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Pinacate Peak, AZ

Guide 3 Triplogs  1 Topic
  5 of 5 
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Difficulty 5 of 5
Route Finding 4 of 5
Distance Round Trip 10 miles
Trailhead Elevation 426 feet
Avg Time Round Trip 8 hours
Backpack TBD
Dogs not allowed
Photos Viewed All Mine Following
59  2017-04-03 mike85741
Author Ksorensen
author avatar Guides 8
Routes 0
Photos 0
Trips 9 map ( 73 miles )
Age 50 Female Gender
Location Mesa, AZ
Historical Weather
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Preferred   Feb, Mar, Nov, Jan → 7 AM
Seasons   Late Autumn to Late Winter
Sun  6:43am - 5:47pm
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by Ksorensen

Note: This hike is in Mexico. HAZ does not have access to data for the area... so the trail data is speculation at best.

The Pinacate mountain range is the large volcano in Mexico you see off to your right as you drive down to Rocky Point.
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Once at the base of the volcano (see directions below), there is a road that begins to wind up the mountain, but then tapers off. We hiked this road and then all splintered off into different directions, each trying to find the 'best' path up the volcano. I don't think anyone ever found an actual trail. The volcano is all lava rock and cinder so it would be difficult to create a real trail. I started on the southeast side and headed in a northwest direction up the mountain, eventually realizing the peak from the north. The peak is around ~3,900 feet high and the hike is extremely difficult. I heard that most people who attempt the peak do not make it. You must make your way through the razor-sharp lava at the base of the mountain and then through the loose cinder at the top. My thick leather boots were torn to shreds and my joints ached from the constant pounding. The hike took all day.

Once at the top, it is tradition that you imitate the Pinacate Beetle by doing a hand-stand. Apparently, this particular beetle likes to stick his rear-end in the air. The view up there is impossible to won't get a better one anywhere. On a clear day you can see the mountains of Baja California. What is even more remarkable about this trip is that the pristine Sonoran Desert in the area is entirely awash in black soil and black rock from the volcano. A truly eerie and beautiful landscape that you will not see anywhere else. While you're there, take the extra time to go see El Elegante, a beautiful impact crater where rumor has it that astronauts trained for the moon landscape. Don't know if that's true, but it sounds plausible.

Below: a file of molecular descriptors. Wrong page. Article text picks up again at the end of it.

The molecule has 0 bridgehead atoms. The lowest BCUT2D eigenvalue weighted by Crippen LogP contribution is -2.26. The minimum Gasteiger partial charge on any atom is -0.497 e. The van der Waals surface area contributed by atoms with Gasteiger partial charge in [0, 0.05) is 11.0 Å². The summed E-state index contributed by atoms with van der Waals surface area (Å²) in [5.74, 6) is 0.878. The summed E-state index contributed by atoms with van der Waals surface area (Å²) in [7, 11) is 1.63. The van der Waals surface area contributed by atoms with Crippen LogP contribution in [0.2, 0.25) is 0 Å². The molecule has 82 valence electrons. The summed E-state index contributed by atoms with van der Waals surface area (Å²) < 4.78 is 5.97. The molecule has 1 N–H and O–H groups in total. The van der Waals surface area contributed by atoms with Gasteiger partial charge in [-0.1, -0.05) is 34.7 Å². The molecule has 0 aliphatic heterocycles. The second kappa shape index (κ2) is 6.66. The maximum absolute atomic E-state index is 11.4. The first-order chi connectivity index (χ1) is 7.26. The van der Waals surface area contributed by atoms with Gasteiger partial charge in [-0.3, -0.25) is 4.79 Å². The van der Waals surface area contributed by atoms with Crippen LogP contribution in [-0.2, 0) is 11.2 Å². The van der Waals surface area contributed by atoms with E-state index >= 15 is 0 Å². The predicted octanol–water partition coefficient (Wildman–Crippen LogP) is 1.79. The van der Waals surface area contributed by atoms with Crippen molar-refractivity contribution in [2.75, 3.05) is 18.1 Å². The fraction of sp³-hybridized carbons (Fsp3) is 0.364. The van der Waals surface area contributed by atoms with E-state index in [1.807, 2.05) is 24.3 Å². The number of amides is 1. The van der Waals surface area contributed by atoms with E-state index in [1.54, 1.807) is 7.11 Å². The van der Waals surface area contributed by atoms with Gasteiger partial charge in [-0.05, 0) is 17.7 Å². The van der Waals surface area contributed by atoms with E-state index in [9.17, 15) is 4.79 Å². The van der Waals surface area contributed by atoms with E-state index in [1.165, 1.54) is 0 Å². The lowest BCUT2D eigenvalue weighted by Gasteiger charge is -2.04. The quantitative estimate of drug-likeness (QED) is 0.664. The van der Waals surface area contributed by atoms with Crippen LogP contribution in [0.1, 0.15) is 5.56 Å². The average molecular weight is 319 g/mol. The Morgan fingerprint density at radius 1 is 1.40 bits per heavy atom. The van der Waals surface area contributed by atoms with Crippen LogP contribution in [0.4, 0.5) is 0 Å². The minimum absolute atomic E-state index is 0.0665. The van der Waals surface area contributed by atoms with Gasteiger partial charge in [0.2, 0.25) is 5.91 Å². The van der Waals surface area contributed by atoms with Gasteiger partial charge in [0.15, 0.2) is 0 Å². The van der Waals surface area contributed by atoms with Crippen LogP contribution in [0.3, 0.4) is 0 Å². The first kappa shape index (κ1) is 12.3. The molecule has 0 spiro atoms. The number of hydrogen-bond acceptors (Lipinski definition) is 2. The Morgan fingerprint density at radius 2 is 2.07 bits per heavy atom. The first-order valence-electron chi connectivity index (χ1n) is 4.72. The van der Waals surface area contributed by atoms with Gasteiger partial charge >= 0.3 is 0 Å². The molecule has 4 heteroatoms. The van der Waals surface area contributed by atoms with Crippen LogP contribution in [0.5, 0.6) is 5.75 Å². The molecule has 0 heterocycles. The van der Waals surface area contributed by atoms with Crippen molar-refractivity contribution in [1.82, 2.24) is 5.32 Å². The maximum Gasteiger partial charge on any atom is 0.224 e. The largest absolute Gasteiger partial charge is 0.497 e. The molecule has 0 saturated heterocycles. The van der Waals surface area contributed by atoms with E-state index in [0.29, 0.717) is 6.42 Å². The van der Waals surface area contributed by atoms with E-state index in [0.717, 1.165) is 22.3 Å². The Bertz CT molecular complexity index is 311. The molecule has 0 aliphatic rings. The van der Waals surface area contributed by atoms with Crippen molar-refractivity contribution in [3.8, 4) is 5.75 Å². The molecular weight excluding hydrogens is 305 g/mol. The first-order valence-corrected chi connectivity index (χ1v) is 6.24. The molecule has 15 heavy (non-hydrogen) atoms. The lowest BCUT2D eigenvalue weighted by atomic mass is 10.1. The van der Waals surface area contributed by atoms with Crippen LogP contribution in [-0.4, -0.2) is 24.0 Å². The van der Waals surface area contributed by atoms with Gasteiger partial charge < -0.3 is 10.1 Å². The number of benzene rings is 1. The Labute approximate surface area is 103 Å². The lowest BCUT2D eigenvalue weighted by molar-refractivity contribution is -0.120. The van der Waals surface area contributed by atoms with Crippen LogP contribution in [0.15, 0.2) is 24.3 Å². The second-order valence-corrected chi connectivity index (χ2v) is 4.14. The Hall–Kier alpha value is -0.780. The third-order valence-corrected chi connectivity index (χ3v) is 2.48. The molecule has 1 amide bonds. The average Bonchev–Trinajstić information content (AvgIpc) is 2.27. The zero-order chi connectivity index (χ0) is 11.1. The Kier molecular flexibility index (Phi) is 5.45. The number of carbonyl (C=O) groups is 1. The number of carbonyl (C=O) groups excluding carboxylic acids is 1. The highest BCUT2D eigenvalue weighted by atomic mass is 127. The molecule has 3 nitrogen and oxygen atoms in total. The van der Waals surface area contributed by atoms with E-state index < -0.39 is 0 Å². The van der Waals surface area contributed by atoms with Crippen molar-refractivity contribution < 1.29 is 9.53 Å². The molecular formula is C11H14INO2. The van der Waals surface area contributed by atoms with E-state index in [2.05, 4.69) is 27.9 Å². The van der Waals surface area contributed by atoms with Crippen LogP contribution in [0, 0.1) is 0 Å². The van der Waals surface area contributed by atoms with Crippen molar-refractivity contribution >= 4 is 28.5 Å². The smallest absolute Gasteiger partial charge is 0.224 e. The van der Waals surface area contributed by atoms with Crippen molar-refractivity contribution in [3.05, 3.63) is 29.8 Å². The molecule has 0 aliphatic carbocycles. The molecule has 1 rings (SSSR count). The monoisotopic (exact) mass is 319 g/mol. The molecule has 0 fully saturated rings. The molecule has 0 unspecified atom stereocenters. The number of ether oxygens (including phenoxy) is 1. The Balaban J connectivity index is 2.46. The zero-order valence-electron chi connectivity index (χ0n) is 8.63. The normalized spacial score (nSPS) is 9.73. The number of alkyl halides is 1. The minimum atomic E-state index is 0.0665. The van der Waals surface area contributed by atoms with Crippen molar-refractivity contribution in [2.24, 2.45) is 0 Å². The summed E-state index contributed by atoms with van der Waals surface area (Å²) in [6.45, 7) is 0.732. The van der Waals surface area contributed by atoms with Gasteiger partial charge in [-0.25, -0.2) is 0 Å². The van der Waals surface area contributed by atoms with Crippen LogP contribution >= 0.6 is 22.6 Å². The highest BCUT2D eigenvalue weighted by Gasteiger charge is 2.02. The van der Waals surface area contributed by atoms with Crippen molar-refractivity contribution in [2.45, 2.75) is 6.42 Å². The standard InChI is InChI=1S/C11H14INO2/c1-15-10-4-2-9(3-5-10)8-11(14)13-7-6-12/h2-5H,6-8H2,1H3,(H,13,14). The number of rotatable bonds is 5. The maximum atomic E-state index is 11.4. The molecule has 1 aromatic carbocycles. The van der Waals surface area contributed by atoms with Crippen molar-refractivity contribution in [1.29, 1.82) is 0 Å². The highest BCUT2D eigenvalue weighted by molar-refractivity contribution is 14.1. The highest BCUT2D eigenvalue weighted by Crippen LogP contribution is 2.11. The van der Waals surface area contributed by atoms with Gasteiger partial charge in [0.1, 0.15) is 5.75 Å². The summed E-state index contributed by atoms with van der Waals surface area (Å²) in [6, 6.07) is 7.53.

This hike is very difficult, but one of the most rewarding you can imagine. If you do one hard-core desert camp/hike in your life, make it this one. Be very careful, however. Only attempt this hike if you are an experienced hiker and camper, who is well-versed in desert survival. Don't mean to scare you, but An Arizona hiker got lost in this area several years ago and died of dehydration.

Check out the Triplogs.

This is a difficult hike. Arrive fit and prepared or this could get ugly.

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2002-02-18 Ksorensen
    WARNING! Hiking and outdoor related sports can be dangerous. Be responsible and prepare for the trip. Study the area you are entering and plan accordingly. Dress for the current and unexpected weather changes. Take plenty of water. Never go alone. Make an itinerary with your plan(s), route(s), destination(s) and expected return time. Give your itinerary to trusted family and/or friends.

    Permit $$
    Information is listed below

    Organ Pipe Cactus National Monument
    $8 fee per car for a 7 day pass. Backpacking and backcountry camping is not allowed at this time due to an increase in illegal border activity.. Camping is available in the two designated campgrounds only.

    Map Drive
    FR / Dirt Road / Gravel - Car Okay

    To hike
    To hike the summit, you must first stop off just across the border for a permit. The border guards can tell you which building to go to for permits. Approximately half way to Rocky Point is a dirt road (marked by a sign and old tires) that leads to the base of the mountain. You should drive there armed with very good topos because there are dozens of dirt roads that snake all through the country there and I can't remember exactly which ones get you to the base of the mountain, where you'll need to camp. We camped on the southeast side of the base of the mountain. You don't really need a 4X4 (the Mexican ranger we ran into was driving a Pinto), but be sure you have an extra tire or two with you. The road goes through sharp lava beds.
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